Document Type

Article

Department

Pathology (East Africa)

Abstract

Helicobacter pylori (H.pylori) infection is etiologically associated with severe diseases including gastric cancer; but its pathogenicity is deeply shaped by the exceptional genomic diversification and geographic variation of the species. The clinical relevance of strains colonizing Africa is still debated. This study aimed to explore genomic features and virulence potentials of H. pylori KE21, a typical African strain isolated from a native Kenyan patient diagnosed with a gastric cancer. A high-quality circular genome assembly of 1,648,327 bp (1590 genes) obtained as a hybrid of Illumina Miseq short reads and Oxford Nanopore MinION long reads, clustered within hpAfrica1 population. This genome revealed a virulome and a mobilome encoding more than hundred features potentiating a successful colonization, persistent infection, and enhanced disease pathogenesis. Furthermore, through an experimental infection of gastric epithelial cell lines, strain KE21 showed the ability to promote interleukin-8 production and to induce cellular alterations resulting from the injection of a functional CagA oncogene protein into the cells. This study shows that strain KE21 is potentially virulent and can trigger oncogenic pathways in gastric epithelial cells. Expended genomic and clinical explorations are required to evaluate the epidemiological importance of H. pylori infection and its putative complications in the study population.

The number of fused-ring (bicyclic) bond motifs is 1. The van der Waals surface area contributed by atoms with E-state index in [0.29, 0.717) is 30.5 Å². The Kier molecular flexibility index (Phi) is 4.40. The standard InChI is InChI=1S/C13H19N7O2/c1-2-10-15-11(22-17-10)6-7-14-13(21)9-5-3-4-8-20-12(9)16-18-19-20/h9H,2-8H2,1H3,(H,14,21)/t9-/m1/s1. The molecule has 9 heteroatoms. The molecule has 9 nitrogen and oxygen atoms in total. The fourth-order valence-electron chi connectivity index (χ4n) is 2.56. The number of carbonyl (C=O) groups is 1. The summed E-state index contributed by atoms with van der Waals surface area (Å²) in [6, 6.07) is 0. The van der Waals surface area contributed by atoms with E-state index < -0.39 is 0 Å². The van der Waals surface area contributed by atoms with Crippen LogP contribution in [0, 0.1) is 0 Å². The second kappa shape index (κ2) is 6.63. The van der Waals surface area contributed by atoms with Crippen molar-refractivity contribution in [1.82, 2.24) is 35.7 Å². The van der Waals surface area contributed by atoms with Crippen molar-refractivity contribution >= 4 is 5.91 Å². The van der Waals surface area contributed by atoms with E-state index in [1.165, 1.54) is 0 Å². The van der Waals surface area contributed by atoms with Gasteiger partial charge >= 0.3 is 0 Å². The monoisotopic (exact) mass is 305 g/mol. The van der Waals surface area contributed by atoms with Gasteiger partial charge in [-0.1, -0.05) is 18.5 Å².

Publication

Toxins

Creative Commons License

Creative Commons Attribution 4.0 License
This work is licensed under a Creative Commons Attribution 4.0 License.

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Pathology Commons

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